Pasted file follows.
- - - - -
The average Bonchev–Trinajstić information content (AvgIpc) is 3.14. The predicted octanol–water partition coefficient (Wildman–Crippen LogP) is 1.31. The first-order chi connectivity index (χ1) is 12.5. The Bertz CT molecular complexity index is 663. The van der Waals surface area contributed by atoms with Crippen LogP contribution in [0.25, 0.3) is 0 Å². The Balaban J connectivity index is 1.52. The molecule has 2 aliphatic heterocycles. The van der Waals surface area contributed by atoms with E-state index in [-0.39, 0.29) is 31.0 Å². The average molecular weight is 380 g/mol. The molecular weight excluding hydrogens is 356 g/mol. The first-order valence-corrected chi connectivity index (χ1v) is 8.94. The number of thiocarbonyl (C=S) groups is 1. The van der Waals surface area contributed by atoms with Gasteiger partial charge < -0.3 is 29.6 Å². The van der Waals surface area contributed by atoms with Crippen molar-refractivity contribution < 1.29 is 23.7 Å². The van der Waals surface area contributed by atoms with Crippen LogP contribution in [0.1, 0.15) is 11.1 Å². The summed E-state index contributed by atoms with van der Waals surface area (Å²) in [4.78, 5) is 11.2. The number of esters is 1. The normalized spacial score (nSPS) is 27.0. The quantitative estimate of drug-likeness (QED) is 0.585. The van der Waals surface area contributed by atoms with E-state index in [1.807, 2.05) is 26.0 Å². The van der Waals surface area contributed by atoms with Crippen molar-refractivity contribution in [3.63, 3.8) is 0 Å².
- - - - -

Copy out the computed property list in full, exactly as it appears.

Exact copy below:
The average Bonchev–Trinajstić information content (AvgIpc) is 3.14. The predicted octanol–water partition coefficient (Wildman–Crippen LogP) is 1.31. The first-order chi connectivity index (χ1) is 12.5. The Bertz CT molecular complexity index is 663. The van der Waals surface area contributed by atoms with Crippen LogP contribution in [0.25, 0.3) is 0 Å². The Balaban J connectivity index is 1.52. The molecule has 2 aliphatic heterocycles. The van der Waals surface area contributed by atoms with E-state index in [-0.39, 0.29) is 31.0 Å². The average molecular weight is 380 g/mol. The molecular weight excluding hydrogens is 356 g/mol. The first-order valence-corrected chi connectivity index (χ1v) is 8.94. The number of thiocarbonyl (C=S) groups is 1. The van der Waals surface area contributed by atoms with Gasteiger partial charge < -0.3 is 29.6 Å². The van der Waals surface area contributed by atoms with Crippen molar-refractivity contribution < 1.29 is 23.7 Å². The van der Waals surface area contributed by atoms with Crippen LogP contribution in [0.1, 0.15) is 11.1 Å². The summed E-state index contributed by atoms with van der Waals surface area (Å²) in [4.78, 5) is 11.2. The number of esters is 1. The normalized spacial score (nSPS) is 27.0. The quantitative estimate of drug-likeness (QED) is 0.585. The van der Waals surface area contributed by atoms with E-state index in [1.807, 2.05) is 26.0 Å². The van der Waals surface area contributed by atoms with Crippen molar-refractivity contribution in [3.63, 3.8) is 0 Å².